‘Confronting Carbon Inequality’ estimates that the per capita emissions of the richest 10 percent will need to be around 10 times lower by 2030 to keep the world on track for just 1.5C of warming – this is equivalent to cutting global annual emissions by a third. Even reducing the per capita emissions of the richest 10 percent to the EU average would cut annual emissions by over a quarter.
“Simply rebooting our outdated, unfair, and polluting pre-COVID19 economies is no longer a viable option,” continued Gore. “Governments must seize this opportunity to reshape our economies and build a better tomorrow for us all.”
Governments can tackle both extreme inequality and the climate crisis if they target the excessive emissions of the richest and invest in poor and vulnerable communities, according to Oxfam. For example, a recent study found that the richest 10 percent of households use almost half (45 percent) of all the energy linked to land transport and three quarters of all energy linked to aviation. Transportation accounts for around a quarter of global emissions today, while SUVs were the second biggest driver of global carbon emissions growth between 2010 and 2018.
“Governments must curb the emissions of the wealthy through taxes and bans on luxury carbon such as SUVs and frequent flights,” concluded Gore. “Revenues should be invested in public services and low carbon sectors to create jobs, and help end poverty.”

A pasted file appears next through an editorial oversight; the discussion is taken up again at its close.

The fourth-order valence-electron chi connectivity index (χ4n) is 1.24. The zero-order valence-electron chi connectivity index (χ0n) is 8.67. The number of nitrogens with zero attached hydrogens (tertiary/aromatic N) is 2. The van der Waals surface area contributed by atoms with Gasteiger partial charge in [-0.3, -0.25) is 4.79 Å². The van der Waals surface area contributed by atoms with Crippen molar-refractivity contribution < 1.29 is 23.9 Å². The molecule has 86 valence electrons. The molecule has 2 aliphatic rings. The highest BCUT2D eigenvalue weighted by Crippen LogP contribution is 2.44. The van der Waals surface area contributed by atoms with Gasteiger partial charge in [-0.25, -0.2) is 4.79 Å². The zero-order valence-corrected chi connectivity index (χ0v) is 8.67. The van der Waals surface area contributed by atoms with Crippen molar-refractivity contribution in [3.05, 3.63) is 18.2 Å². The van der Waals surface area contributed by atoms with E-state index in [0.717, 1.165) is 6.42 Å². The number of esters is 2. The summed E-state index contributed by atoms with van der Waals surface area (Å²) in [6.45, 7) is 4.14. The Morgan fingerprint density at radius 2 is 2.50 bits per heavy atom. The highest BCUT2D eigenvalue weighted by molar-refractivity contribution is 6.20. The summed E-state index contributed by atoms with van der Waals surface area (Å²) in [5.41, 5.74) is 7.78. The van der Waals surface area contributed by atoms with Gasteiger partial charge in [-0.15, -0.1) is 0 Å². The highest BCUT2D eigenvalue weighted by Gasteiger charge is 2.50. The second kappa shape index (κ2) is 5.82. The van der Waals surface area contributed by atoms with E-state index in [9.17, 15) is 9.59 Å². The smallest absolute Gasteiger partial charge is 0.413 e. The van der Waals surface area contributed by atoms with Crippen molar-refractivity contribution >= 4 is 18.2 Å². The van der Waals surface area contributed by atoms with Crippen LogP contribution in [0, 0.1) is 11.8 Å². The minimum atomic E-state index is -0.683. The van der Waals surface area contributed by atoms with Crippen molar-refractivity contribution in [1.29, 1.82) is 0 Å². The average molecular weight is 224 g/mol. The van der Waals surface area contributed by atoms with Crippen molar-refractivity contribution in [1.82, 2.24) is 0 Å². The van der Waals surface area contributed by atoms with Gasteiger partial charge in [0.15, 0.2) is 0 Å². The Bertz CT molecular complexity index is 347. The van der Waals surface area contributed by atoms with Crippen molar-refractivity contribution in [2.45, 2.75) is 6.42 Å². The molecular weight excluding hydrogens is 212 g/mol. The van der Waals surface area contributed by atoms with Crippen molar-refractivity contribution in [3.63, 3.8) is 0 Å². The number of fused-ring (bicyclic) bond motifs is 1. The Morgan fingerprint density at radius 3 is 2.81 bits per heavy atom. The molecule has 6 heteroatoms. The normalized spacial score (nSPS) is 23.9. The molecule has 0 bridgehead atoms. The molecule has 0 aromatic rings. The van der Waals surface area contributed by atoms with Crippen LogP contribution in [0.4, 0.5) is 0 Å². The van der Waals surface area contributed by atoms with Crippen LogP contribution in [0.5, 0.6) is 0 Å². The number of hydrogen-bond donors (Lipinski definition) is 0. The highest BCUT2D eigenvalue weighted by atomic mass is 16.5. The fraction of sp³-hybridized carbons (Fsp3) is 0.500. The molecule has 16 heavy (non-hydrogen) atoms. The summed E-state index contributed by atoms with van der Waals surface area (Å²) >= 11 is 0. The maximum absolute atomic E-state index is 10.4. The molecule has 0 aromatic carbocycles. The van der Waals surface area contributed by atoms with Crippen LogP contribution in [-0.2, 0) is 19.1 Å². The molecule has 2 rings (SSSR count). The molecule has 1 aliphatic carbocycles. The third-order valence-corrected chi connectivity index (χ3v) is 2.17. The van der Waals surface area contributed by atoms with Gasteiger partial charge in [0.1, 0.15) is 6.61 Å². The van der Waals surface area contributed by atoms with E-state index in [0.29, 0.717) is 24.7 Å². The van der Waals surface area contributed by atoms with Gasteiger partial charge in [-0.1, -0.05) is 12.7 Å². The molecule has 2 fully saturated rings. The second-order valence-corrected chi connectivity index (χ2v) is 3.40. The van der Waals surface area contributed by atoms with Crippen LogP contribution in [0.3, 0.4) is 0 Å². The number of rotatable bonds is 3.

Notes to editor
An embargoed copy of the media brief ‘Confronting Carbon Inequality’ and the full research report and data on which is it based are available upon request.
The poorest 50 percent of humanity comprised approximately 3.1 billion people on average between 1990 and 2015, the richest 10 percent comprised approx. 630 million people, the richest 5 percent approx. 315 million people, and the richest one percent approximately 63 million people.
In 2015, around half the emissions of the richest 10 percent - people with net income over $38,000 - are linked to citizens in the US and the EU and around a fifth with citizens of China and India. Over a third of the emissions of the richest one percent – people with net income over $109,000 - are linked to citizens in the US, with the next biggest contributions from citizens of the Middle East and China. Net incomes are based on income thresholds for 2015 and represented in $ 2011 PPP (purchasing power parity).
The research is based on estimations of consumption emissions from fossil fuels i.e. emissions consumed within a country including emissions embodied in imports and excluding emissions embodied in exports. National consumption emissions were divided between individual households based on the latest income distribution datasets and a functional relationship between emissions and income. This assumes, on the basis of numerous studies, that emissions rise in proportion to income above a minimum emissions floor and until a maximum emissions ceiling. National household consumption emissions estimates - for 117 countries from 1990 to 2015 - are then sorted into a global distribution according to income. More details on the methodology is available in the research report.